I have a 15 ½-year-old daughter who recently “found what she has been looking for” in a lesbian girl in her school. Although she has claimed to be bisexual for the last few months, she now says she's lesbian.
Her father and I are supportive and don't have any particular issues with either scenario, but I want to be able to speak to her about things she may want to keep in her mind as she enters relationships with other girls/women and maybe continues to explore her bisexuality or lesbian lifestyle.
Advice Needed for My Lesbian DaughterShe has "really liked" several boys since school began in the fall and so, until now, I have spoken to her about aggressive boys and various ways they pressure girls for sex of all kinds. I find myself at a loss when thinking about lesbian relationships, asking whether women are inherently less pressuring? What risks should I be speaking about with her, e.g. What are the common sexually-transmitted diseases (are some less predominant in lesbian relationships?) How much should I talk to her about sex toys or is that something explored generally in the relationship itself or left to an older age?
So many questions. Do you know of a good resource for parents to speak to their coming-out teens? I'm having difficulty finding them.
Dear Mom:What great questions! It’s nice to hear from supportive parents who only want to do what’s best for their children. I’ll tackle your questions one at a time.
Do women pressure for sex less than men?Are women less pressuring than males about sex? Honestly, I had never thought about that question until you asked it. I think the important thing for your daughter (and all young women) is not to feel pressured into having sex if they are not ready. Whether or not women are less pressuring about sex, is not always the issue when people are coming out. Usually the pressure is from within. Some young women (and men) feel the need to have sex to “prove” they are really gay or bisexual. They may not feel like they can claim the label if they’ve never had sex. Which is ridiculous, because I’ve never heard of a straight person feeling the need to have sex to prove to themselves they are heterosexual. So that might be the approach you want to take with your daughter.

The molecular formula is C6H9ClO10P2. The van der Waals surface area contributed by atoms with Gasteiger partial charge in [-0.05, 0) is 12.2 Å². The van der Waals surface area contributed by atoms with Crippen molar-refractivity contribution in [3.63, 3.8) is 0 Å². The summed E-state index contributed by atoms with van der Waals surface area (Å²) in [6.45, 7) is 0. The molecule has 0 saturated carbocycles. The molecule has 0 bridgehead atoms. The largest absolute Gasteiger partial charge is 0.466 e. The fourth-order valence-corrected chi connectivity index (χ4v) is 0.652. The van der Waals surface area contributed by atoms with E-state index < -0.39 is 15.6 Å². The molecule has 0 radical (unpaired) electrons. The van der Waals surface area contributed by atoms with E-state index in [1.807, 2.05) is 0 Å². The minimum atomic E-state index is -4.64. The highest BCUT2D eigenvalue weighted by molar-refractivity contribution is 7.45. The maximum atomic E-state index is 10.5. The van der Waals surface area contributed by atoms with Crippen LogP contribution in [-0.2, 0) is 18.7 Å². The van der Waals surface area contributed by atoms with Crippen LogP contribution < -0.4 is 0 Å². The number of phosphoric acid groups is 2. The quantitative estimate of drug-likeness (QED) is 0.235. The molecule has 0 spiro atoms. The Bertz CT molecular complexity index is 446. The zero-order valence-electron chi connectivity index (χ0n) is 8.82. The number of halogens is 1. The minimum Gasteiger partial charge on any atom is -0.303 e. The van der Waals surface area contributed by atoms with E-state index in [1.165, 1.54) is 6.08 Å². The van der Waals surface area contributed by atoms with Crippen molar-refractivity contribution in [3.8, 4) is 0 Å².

The thing I would try to instill in a strong sense of self-esteem and ownership of her body and not letting anyone pressure her into having sex -regardless of the reason.
Lesbians and STDsAs for sexually transmitted diseases, yes, lesbians do need to worry. You don’t hear a lot about lesbians and HIV, but certainly HIV is a risk for any sexually active individual. Probably of more concern are herpes and HPV.
You might want to learn about lesbian safe sex so you can discuss it with your daughter.
Just like with heterosexual relationships, there are varying degrees of lesbian sex. Some of which are safer than others. This article talks about some lower risk sexual activities.
No matter the nature of the sexual relationship, communication is the key. If I would coach your daughter in anything it would be the ability to ask for what she wants in a relationship--not just sexually.
If I were to guess, your daughter’s biggest risk right now is of a broken heart. For some reason, when you get two women together in a relationship, the emotions tend to be extra amplified. First lesbian love can be really intense and when the break up occurs, it can be especially traumatic. Be prepared to be there for her if/when her relationship ends.
And as for sex toys, I wouldn’t even go there. She can’t even buy them until she’s 18. Many lesbians have sexually satisfying relationships without ever using a sex toy.
Support for Parents of Gay/Lesbian TeensAs for a good resource for parents, check out PFLAG. They are one of the best organizations out there for the LGBT community. Period.
Good luck. You’ve got a lot of ground to cover, so don’t expect to do it in one evening!